The footprint of food

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The footprint of food


The rate of conversion of rainforests to farmland and pastures, which once remained stable at 7 percent 300 years ago, has seen a remarkable increase to more than 40 percent in recent years. With over 40 percent of the Earth’s rainforests already destroyed, the capacity for absorbing greenhouse gases is decreasing.
The transport of foods over hundreds or thousands of kilometers also poses a significant threat to the environment by the amount of greenhouse gases emitted in shipping.
Korean pears are shipped to the United States, and Chinese pear juice is imported to Korea.
Cod caught off Norway is shipped to China to be turned into fillets, and then shipped back to Norway for sale. It costs only $0.50 in China, much cheaper than $2.99 per kilogram in Europe.
In this process, there are no binding regulations on greenhouse gas emissions. Under the 1944 Convention on International Civil Aviation, commonly known as the Chicago Convention, there is no simple way to impose levies on fuel consumed in carrying commercial cargo on various international routes by air or by ship. (The bulk of air freight for example, comes in the belly of passenger airliners.)
Environmentalists are insisting that governments should take regulative measures by imposing relevant taxes on fuels or preventing emission of greenhouse gases.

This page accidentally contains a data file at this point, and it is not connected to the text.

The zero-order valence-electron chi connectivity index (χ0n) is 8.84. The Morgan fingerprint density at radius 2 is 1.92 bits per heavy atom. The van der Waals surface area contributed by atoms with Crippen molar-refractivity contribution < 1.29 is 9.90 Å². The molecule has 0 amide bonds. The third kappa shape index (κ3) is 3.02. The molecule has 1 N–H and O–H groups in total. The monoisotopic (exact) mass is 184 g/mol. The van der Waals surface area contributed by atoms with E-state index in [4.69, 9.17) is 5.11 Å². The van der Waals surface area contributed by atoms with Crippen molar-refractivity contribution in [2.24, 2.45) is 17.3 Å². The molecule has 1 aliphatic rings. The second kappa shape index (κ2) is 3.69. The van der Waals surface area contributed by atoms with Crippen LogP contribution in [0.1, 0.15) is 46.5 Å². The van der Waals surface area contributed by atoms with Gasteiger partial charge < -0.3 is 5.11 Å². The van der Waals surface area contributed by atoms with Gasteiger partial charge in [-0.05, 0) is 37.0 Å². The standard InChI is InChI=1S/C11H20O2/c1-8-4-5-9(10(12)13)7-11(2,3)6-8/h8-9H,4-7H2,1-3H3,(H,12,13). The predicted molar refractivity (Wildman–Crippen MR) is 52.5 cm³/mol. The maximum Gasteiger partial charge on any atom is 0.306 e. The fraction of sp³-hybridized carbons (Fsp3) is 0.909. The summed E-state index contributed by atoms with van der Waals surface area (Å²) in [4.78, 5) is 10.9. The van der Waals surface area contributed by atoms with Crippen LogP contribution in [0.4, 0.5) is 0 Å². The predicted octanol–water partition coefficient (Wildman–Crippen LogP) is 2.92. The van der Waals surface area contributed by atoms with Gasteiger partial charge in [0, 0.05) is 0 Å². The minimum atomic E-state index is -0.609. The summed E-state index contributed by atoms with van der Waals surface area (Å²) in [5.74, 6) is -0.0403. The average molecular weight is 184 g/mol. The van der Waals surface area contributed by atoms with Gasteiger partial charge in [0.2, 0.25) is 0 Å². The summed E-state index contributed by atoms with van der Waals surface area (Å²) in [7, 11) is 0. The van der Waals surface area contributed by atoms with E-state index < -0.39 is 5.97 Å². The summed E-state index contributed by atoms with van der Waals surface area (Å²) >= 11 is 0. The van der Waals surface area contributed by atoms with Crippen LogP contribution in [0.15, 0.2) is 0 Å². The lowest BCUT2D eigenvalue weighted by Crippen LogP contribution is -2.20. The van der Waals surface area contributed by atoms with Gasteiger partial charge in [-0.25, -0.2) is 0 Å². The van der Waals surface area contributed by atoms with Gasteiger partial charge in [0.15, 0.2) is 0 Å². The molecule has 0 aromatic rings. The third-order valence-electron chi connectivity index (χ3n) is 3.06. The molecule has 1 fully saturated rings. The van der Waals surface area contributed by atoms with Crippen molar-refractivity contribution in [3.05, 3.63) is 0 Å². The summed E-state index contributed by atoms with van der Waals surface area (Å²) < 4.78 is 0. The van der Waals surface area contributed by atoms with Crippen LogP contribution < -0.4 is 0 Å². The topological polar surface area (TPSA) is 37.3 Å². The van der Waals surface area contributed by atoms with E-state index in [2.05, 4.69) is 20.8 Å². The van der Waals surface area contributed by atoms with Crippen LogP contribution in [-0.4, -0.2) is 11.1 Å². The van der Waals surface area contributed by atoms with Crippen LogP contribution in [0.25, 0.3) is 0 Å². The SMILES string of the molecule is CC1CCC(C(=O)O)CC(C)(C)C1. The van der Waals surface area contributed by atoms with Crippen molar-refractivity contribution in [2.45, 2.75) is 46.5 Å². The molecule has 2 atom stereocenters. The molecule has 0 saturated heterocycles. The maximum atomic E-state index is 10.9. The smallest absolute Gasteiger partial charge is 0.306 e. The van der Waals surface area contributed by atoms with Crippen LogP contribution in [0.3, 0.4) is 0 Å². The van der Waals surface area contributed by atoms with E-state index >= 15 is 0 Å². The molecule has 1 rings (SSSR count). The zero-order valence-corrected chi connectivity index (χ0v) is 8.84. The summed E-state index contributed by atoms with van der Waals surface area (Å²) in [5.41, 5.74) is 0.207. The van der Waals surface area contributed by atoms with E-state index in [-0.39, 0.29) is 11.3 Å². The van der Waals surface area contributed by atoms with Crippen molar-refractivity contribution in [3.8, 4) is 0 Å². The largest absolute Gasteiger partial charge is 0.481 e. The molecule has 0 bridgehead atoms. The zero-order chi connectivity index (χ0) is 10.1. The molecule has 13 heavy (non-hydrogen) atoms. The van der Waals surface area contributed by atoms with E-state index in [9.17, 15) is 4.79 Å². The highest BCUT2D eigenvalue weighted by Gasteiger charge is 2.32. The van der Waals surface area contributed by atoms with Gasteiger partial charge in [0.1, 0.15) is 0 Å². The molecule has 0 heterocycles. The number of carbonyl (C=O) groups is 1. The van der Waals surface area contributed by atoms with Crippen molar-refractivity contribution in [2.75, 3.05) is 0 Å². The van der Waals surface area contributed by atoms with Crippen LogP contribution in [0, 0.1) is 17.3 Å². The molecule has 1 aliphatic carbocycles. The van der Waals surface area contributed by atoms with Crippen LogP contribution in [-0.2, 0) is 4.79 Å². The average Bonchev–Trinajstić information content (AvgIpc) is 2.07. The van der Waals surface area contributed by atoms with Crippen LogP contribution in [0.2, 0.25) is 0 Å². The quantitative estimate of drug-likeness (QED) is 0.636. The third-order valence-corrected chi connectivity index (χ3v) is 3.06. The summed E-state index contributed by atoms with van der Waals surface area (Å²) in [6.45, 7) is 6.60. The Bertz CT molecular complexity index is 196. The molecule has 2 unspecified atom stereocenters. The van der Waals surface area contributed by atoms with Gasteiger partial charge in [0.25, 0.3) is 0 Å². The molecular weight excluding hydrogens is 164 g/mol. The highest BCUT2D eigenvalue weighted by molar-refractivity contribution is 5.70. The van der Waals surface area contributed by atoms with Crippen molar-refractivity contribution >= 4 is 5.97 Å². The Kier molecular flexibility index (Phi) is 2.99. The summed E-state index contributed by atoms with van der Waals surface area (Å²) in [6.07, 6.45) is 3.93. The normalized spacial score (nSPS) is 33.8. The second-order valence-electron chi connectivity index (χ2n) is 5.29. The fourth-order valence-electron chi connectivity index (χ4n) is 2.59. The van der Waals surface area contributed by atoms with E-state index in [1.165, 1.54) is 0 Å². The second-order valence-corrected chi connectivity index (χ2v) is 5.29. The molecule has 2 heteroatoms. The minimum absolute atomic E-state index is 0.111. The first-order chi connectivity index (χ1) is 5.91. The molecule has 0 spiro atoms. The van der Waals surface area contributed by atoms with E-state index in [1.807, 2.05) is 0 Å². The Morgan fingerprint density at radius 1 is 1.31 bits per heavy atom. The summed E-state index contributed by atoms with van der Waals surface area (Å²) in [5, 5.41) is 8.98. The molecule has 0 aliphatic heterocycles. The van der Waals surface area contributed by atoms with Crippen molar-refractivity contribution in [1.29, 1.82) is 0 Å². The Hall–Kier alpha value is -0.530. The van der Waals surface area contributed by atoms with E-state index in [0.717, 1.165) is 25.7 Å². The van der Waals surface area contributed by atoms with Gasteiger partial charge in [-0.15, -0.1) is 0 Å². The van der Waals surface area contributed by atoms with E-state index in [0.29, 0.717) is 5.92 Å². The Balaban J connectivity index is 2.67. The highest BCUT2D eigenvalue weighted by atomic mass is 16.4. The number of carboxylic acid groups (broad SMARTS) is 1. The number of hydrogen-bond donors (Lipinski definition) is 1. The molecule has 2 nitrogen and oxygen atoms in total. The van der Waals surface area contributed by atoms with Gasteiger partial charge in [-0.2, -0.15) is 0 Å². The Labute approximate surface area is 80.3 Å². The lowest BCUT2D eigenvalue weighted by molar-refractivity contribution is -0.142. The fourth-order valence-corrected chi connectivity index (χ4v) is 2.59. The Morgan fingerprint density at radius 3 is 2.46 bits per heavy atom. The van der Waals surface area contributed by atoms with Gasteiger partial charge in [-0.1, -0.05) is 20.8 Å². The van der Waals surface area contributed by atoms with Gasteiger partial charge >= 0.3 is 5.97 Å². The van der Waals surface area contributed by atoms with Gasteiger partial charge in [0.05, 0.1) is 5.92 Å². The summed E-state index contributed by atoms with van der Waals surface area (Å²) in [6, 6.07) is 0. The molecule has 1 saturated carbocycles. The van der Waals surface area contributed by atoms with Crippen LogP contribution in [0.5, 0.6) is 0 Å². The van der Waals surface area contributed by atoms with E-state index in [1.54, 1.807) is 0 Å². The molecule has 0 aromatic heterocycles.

The European Union plans that all cargo-carrying commercial aircraft coming to and from Europe be required to purchase the right to emit greenhouse gases.
Some people are also insisting that consumers should have the final say, rather than regulations. One way is to indicate each product’s “greenhouse footprint” on its label showing the total amount of greenhouse gases emitted in the process of producing and transporting the product.
Currently, people are initiating local food movements in many places as collaborative efforts to build more locally based, self-reliant food economies. It is gaining widespread popularity among consumers. For example, the “100 Mile Diet” movement in New York is spreading rapidly. People only buy foods produced within 100 miles from their home, at least during harvest season.
Led by the local government of Wanju County in South Jeolla Province, the Korean government is also pushing ahead with measures to provide schools and welfare facilities with environmentally friendly agricultural and processed products produced in local areas. However, it is inevitable that food transportation will see a more rapid increase, and consumers will be more concerned about availability of a lower-priced and varied range of imported foods.

*The writer is a JoongAng Ilbo reporter who specializes in environmental issues.

By Kang Chan-soo []
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